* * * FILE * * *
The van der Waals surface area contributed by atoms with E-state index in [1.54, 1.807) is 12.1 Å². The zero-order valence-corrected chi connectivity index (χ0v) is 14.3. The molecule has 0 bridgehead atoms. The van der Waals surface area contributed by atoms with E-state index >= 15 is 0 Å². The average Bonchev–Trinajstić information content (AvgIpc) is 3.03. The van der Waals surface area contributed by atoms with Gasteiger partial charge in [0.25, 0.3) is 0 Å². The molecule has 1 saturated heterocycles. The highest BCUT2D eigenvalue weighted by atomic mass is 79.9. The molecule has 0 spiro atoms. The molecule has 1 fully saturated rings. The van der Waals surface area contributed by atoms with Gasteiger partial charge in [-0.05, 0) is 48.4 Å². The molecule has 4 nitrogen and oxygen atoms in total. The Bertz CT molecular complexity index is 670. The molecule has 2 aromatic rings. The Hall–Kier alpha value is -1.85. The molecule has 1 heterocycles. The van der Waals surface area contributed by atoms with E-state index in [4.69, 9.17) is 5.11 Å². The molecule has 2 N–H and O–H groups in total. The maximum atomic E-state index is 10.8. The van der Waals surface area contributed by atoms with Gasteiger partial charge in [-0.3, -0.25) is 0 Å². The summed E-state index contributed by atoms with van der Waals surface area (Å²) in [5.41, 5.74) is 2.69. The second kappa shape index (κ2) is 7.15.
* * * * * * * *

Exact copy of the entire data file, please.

The van der Waals surface area contributed by atoms with E-state index in [1.54, 1.807) is 12.1 Å². The zero-order valence-corrected chi connectivity index (χ0v) is 14.3. The molecule has 0 bridgehead atoms. The van der Waals surface area contributed by atoms with E-state index >= 15 is 0 Å². The average Bonchev–Trinajstić information content (AvgIpc) is 3.03. The van der Waals surface area contributed by atoms with Gasteiger partial charge in [0.25, 0.3) is 0 Å². The molecule has 1 saturated heterocycles. The highest BCUT2D eigenvalue weighted by atomic mass is 79.9. The molecule has 0 spiro atoms. The molecule has 1 fully saturated rings. The van der Waals surface area contributed by atoms with Gasteiger partial charge in [-0.05, 0) is 48.4 Å². The molecule has 4 nitrogen and oxygen atoms in total. The Bertz CT molecular complexity index is 670. The molecule has 2 aromatic rings. The Hall–Kier alpha value is -1.85. The molecule has 1 heterocycles. The van der Waals surface area contributed by atoms with E-state index in [4.69, 9.17) is 5.11 Å². The molecule has 2 N–H and O–H groups in total. The maximum atomic E-state index is 10.8. The van der Waals surface area contributed by atoms with Gasteiger partial charge in [-0.3, -0.25) is 0 Å². The summed E-state index contributed by atoms with van der Waals surface area (Å²) in [5.41, 5.74) is 2.69. The second kappa shape index (κ2) is 7.15.